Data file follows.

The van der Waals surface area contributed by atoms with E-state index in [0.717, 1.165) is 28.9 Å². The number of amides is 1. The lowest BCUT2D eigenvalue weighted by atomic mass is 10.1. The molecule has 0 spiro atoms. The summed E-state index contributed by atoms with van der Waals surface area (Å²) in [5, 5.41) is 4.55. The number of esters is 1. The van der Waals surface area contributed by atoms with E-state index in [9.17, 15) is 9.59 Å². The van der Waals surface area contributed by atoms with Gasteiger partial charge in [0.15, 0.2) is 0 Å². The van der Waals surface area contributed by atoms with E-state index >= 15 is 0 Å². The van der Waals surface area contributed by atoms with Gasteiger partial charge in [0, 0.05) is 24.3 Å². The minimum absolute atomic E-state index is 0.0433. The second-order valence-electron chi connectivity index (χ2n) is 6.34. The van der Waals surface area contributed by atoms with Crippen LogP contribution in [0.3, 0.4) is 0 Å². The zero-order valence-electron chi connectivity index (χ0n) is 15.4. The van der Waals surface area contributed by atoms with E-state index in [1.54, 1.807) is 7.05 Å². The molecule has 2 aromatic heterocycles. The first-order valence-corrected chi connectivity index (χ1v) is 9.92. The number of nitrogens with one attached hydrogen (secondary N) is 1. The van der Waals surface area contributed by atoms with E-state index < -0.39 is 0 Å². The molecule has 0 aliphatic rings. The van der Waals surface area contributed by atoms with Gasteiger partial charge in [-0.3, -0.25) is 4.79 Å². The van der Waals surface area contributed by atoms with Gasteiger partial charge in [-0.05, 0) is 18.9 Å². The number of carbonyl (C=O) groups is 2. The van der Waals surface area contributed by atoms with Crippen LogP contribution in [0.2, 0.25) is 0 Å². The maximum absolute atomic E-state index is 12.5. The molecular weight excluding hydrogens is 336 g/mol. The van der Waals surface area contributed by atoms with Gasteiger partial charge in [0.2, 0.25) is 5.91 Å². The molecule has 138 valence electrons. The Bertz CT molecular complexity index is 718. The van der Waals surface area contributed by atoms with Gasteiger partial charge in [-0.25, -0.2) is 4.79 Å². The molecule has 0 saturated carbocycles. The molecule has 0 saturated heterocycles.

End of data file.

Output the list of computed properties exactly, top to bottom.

The van der Waals surface area contributed by atoms with E-state index in [0.717, 1.165) is 28.9 Å². The number of amides is 1. The lowest BCUT2D eigenvalue weighted by atomic mass is 10.1. The molecule has 0 spiro atoms. The summed E-state index contributed by atoms with van der Waals surface area (Å²) in [5, 5.41) is 4.55. The number of esters is 1. The van der Waals surface area contributed by atoms with E-state index in [9.17, 15) is 9.59 Å². The van der Waals surface area contributed by atoms with Gasteiger partial charge in [0.15, 0.2) is 0 Å². The van der Waals surface area contributed by atoms with E-state index >= 15 is 0 Å². The van der Waals surface area contributed by atoms with Gasteiger partial charge in [0, 0.05) is 24.3 Å². The minimum absolute atomic E-state index is 0.0433. The second-order valence-electron chi connectivity index (χ2n) is 6.34. The van der Waals surface area contributed by atoms with Crippen LogP contribution in [0.3, 0.4) is 0 Å². The zero-order valence-electron chi connectivity index (χ0n) is 15.4. The van der Waals surface area contributed by atoms with E-state index in [1.54, 1.807) is 7.05 Å². The molecule has 2 aromatic heterocycles. The first-order valence-corrected chi connectivity index (χ1v) is 9.92. The number of nitrogens with one attached hydrogen (secondary N) is 1. The van der Waals surface area contributed by atoms with E-state index < -0.39 is 0 Å². The molecule has 0 aliphatic rings. The van der Waals surface area contributed by atoms with Gasteiger partial charge in [-0.3, -0.25) is 4.79 Å². The van der Waals surface area contributed by atoms with Gasteiger partial charge in [-0.05, 0) is 18.9 Å². The number of carbonyl (C=O) groups is 2. The van der Waals surface area contributed by atoms with Crippen LogP contribution in [0.2, 0.25) is 0 Å². The maximum absolute atomic E-state index is 12.5. The molecular weight excluding hydrogens is 336 g/mol. The van der Waals surface area contributed by atoms with Gasteiger partial charge in [0.2, 0.25) is 5.91 Å². The molecule has 138 valence electrons. The Bertz CT molecular complexity index is 718. The van der Waals surface area contributed by atoms with Gasteiger partial charge in [-0.25, -0.2) is 4.79 Å². The molecule has 0 saturated carbocycles. The molecule has 0 saturated heterocycles.